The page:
The word Shamayim in Hebrew simply means Sky (Rakia in biblical Hebrew; Genesis 1:8):
“And God called the Rakia Shamayim, and there was evening and there was morning second day”.
Rakia in biblical Hebrew, like in modern Hebrew, simply means sky.
So why, in the first chapter of Genesis, is the sky Divinely called Shamayim?
And why, according to the rules of biblical Hebrew, is it fundamentally counter-intuitive, yet, so scientifically accurate?
The word Shamayim comprises two syllables. The first is Sham, which simply means there, namely, that which is inaccessible from here. The second syllable, ayim, is a suffix, namely, an affix added to the end of the stem of the word. Such suffix in added, in Hebrew, to words that represent a symmetric pair of objects, or, more generally, to words that represent objects that appear in symmetry. Thus, all visible organs in the human body that appear in pairs have same suffix, like legs (raglayim), hands (yadayim), eyes (einayim) and ears (oznayim). However, teeth, arranged in symmetry in the human mouth, though not in pairs, also have same suffix. Teeth in Hebrew is shinayim. Other examples may be read in my book at Chapter 5.
Let us address the two claims in the title:
- Why Shamayim is counter-intuitive?
- Why is Shamayim so scientifically accurate?
The answer to the first claim is nearly self-evident. When one observes the sky, at dark hours, the observed is far from symmetric. So much so that the twelve Zodiacal constellations had to be invented, in ancient times, to deliver some sense to the different non-symmetric configurations of stars that to this day can be observed by the naked eye in the sky.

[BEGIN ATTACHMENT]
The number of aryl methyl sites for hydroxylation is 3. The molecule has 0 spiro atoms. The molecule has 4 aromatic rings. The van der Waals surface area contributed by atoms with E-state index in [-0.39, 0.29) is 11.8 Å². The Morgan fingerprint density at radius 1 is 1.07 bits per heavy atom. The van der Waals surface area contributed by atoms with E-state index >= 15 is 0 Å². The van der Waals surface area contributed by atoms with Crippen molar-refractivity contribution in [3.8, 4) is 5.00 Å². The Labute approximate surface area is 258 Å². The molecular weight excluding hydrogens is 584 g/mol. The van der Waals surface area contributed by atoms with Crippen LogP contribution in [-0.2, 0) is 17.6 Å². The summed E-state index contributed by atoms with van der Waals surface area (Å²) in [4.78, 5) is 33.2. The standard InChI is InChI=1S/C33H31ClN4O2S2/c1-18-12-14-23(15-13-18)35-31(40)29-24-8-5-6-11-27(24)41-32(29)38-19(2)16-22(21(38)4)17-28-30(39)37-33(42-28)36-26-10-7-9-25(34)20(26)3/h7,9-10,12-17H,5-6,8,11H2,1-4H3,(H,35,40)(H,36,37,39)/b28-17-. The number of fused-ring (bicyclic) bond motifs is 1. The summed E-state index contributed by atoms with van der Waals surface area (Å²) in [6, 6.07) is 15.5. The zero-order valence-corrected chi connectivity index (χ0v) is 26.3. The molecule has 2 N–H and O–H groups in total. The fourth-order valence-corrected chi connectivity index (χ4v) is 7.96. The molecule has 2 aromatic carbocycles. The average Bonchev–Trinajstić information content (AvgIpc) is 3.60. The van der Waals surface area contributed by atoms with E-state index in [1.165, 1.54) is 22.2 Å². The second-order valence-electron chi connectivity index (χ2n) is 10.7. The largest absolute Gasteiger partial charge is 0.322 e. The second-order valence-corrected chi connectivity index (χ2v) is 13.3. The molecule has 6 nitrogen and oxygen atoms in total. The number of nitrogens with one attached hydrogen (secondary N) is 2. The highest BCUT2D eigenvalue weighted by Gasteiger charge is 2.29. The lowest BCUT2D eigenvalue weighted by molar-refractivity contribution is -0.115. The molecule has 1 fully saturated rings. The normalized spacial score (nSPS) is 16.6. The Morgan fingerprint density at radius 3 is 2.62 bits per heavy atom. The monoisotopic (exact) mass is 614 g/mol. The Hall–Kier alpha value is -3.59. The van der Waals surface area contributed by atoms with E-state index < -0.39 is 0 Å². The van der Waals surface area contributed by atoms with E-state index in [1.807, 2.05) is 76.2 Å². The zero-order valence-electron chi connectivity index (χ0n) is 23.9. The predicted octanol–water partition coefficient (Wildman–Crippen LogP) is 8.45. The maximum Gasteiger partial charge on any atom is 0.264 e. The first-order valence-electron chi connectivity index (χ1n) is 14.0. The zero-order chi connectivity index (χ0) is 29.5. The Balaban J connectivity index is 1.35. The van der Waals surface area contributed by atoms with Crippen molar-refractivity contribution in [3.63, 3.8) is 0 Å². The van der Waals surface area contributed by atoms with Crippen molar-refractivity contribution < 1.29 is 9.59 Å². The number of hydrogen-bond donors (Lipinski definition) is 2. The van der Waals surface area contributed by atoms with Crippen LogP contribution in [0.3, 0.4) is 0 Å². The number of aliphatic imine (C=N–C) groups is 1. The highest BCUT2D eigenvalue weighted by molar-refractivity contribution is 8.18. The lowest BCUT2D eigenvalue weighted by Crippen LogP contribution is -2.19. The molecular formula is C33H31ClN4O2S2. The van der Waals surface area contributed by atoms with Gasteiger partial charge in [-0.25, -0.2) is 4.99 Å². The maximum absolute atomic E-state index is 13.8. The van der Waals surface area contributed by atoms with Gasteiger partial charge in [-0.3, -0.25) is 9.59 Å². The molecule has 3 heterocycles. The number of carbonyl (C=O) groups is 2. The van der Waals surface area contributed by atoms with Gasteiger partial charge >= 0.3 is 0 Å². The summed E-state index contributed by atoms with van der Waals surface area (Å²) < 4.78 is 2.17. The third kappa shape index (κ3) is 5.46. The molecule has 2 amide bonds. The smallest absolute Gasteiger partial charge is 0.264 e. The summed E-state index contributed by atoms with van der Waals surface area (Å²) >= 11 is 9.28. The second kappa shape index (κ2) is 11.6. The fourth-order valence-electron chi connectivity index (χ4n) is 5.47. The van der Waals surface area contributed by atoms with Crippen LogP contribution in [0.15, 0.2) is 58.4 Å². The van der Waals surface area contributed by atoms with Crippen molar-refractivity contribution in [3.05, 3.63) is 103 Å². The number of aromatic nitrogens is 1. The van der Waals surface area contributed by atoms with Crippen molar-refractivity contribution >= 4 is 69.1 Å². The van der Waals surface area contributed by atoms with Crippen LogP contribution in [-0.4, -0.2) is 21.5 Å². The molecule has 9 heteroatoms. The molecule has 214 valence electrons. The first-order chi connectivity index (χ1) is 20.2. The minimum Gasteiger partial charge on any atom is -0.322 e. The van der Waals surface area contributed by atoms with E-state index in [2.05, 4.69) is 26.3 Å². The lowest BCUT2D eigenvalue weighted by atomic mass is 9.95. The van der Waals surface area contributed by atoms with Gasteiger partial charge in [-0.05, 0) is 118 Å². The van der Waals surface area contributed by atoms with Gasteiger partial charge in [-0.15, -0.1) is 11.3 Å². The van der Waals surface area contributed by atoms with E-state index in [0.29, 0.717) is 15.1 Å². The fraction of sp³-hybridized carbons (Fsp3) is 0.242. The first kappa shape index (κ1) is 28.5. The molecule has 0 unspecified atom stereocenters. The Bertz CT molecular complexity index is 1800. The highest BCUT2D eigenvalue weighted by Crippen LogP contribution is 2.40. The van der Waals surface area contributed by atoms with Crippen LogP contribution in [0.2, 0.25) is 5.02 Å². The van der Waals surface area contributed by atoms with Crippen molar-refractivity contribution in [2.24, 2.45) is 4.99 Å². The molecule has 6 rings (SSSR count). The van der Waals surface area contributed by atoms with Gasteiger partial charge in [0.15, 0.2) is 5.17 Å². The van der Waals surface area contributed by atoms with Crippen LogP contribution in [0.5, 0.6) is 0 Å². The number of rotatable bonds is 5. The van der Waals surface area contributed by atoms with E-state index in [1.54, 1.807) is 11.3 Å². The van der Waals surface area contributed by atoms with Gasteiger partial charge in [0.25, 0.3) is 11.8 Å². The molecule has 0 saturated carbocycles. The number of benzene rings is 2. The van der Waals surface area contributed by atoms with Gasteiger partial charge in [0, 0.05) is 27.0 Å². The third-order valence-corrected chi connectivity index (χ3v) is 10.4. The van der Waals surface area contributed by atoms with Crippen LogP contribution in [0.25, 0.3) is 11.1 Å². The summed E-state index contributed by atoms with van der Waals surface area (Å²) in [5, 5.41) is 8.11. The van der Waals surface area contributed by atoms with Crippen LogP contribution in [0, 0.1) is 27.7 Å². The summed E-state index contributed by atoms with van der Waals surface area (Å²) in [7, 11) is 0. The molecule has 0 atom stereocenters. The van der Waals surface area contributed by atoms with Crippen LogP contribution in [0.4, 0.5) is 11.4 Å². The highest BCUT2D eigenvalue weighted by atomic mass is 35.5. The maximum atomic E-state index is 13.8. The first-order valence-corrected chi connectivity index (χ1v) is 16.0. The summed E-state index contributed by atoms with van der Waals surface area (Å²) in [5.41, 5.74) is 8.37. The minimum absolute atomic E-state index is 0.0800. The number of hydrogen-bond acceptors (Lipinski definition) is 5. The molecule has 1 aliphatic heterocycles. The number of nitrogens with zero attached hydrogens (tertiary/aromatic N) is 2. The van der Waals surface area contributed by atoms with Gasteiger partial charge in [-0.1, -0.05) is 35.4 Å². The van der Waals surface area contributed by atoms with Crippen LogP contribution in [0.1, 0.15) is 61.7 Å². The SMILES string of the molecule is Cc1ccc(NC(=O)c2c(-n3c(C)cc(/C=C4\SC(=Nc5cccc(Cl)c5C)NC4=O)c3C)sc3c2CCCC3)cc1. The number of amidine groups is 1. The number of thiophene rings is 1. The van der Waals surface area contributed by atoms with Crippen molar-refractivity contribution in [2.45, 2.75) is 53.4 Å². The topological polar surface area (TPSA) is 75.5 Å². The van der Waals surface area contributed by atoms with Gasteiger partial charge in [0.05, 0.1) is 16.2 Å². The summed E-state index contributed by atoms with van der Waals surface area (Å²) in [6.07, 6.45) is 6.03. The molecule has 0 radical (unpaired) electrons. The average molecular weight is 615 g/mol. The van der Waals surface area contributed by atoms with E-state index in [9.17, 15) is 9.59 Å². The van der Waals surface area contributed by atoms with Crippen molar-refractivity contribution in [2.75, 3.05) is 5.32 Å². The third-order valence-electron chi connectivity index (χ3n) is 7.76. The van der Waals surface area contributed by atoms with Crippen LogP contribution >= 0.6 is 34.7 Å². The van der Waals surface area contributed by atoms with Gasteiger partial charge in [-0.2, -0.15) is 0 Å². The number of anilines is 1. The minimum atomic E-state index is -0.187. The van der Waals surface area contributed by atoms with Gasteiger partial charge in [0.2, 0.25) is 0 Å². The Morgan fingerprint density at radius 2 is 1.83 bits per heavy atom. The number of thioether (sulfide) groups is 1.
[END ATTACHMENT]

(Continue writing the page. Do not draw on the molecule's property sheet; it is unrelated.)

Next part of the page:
Yet, despite the apparent non-symmetry observed in the sky, the Divine chose to grant the sky a word indicative of the most fundamental property of the sky, as we have scientifically learned it to be in recent times, namely, its symmetry (as observed from Plant Earth), or its uniformity (as preached by modern cosmology).
To learn how fundamentally uniform (or symmetric) the universe is, the reader is referred to Chapters 5 and 7 of my book, and references therein. Another good source to learn about the uniformity of the universe, as observed via telescopes and as articulated by modern science, is the excellent presentation by Don Lincoln at Wondrium channel:
Note the term Desert, addressed in the lecture. The term is used, in modern cosmology, to denote the uniformity of the universe at the Big Bang (“In the beginning”).
Surprisingly, the words, Tohu Va-Vohu, describing the universe “in the beginning” (Genesis 1:2), are also associated with desert, as they are employed elsewhere in the Hebrew Bible.
Consider, for example Jeremiah (4:23, 26):
“I beheld the earth, and, lo, it was Tohu Va-Vohu…I beheld and, lo, the fruitful land has become the desert…”.
Refer also to Isaiah (34:11).
- Shamayim is counter-intuitive and at odds with the picture, revealed in ancient times to the naive observer, our pre-science ancestors;
- Shamayim yet accurately describes current scientific picture of the universe, as formed in the last hundred years or so, based on cumulative empirical data (gathered via telescopes), and based on modern theories of the evolution and structure of the universe.
Articulated more simply:
Whatever direction in the sky you point to, Shamayim states that it is all the same, contrary to what the naked eyes are telling us, in conformance with what modern science is telling.
Personal confession, mind boggling…